On top of the demanding growing requirement, Gewurztraminer normally produces high natural sugars which if not balanced with enough acidity will result in sweet, blowsy wines, not what is required. On the other hand if the grape is picked too early with higher acids, then the varietal aromas won't develop, it seems to be caught between a rock and a hard place. That is why Gewurztraminer is such a challenging variety, get the growing part right, harvest it at the optimum time and make it in a clean winemaking environment, then you are onto a winner.

Gewurztraminer is genetically related to the Muscat grape, another variety which has a wealth of strong aromas. Both of these varieties are known for being able to impart their unique flavours into their resultant wines no matter where they are planted.

Alsace is still very much the home of Gewurztraminer where it has been grown for generations. Styles range from the very dry to the very sweet. The variety's high natural sugar level also means that it is perfect for making dessert wine, both late harvest and the noble rot (affected by the botrytis fungus) styles.

Gewurztraminer tasting note examples:

  • The wines are highly aromatic and assertive.

  • The body is of medium to full and very lively.

  • The wine can be anything from a dry to a semi-sweet or dessert style.

  • The flavors can include some of the following: mango, papaya, coconut, apricot, peach, lychee, grapefruit, rosewater, honeysuckle, cloves and fruit salad; while the drier styles contain mineral, earth, pepper or citrus nuances.

  • Has a rich 'oily' mouth feel.

Gewurztraminer food pairings:

  • A crisp dry style can accompany dishes with exotic spices as well as rich poultry dishes, smoked seafood, Foie Gras or soy honey duck.

  • The off dry examples are good with cheeses such as Munster or Roquefort and desserts that are not too sweet.

It is these wonderful exotic flavours that make Gewurztraminer such a unique wine that can be enjoyed with a meal or own its own as an aperitif. Once tasted, not forgotten.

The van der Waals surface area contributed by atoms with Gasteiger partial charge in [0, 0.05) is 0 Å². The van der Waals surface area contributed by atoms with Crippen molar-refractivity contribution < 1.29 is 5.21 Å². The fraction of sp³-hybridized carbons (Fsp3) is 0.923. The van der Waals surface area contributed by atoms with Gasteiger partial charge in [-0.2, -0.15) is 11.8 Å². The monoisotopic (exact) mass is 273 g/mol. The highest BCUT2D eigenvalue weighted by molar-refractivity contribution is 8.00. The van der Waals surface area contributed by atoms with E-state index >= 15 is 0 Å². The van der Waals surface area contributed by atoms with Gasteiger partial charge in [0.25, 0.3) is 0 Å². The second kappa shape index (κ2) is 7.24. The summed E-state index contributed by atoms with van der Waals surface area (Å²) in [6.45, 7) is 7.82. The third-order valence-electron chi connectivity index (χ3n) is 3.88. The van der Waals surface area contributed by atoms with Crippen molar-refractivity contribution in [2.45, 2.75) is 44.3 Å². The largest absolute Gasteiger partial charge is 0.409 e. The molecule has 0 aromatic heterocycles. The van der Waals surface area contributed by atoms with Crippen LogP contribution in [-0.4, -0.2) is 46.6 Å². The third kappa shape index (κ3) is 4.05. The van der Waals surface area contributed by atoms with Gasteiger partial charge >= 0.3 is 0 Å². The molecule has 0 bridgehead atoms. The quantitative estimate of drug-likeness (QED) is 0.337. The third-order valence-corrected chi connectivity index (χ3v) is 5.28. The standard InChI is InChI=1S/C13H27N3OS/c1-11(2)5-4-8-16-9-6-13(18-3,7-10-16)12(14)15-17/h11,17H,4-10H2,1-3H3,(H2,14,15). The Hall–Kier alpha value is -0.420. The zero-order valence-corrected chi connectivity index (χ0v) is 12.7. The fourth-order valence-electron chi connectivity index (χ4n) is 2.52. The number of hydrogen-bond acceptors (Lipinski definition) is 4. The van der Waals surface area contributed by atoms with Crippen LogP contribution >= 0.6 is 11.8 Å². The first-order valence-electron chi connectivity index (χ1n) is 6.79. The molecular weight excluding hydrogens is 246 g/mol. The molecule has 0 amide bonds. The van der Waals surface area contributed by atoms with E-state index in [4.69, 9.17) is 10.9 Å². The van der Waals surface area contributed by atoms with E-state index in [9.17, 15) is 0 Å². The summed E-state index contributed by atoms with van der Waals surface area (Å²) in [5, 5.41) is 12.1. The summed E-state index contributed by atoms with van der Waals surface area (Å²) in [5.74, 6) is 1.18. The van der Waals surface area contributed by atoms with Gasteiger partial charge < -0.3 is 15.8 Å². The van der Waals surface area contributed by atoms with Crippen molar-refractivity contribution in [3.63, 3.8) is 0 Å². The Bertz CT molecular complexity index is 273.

Wine is a fascinating subject, the more you know, the more you want to find out. Learn how to taste and appreciate wine from a winemaker, and pick up much more information from this beginners guide to Understanding Wine.

EzineArticle Source: Gewurztraminer - A Spicy Wine and Unruly Vine

By Rob Hemphill



See Gewurztraminer grapes

This is the most typical Alsatian wine. Gewürz meaning "spicy" in German, and Traminer (the variety originated from Tramin, a small city in south Tyrol of Austria). Gewurztraminer is the name of a grape variety as well as the name of the wine made from it.

It was first grown in Alsace around the 19th century. 20% of the vineyards in the region are planted with this variety, and there is no question that the best results are achieved here as well.

About the wine

Style - The wine is fruity with strong attractive aromas, with an intense perfumed and flowery bouquet. Gewurz is sweeter than Riesling, which is a dry wine; nevertheless, it is rich and has the ability to age.

Food pairing - Gewurztraminer is good with sausages, sauerkraut, the Alsatian cheese Munster, curry seasoned dishes, Chinese, Indian, Thai and Mexican cooking and other spiced dishes. A Gewurztraminer can even be served as a dessert wine.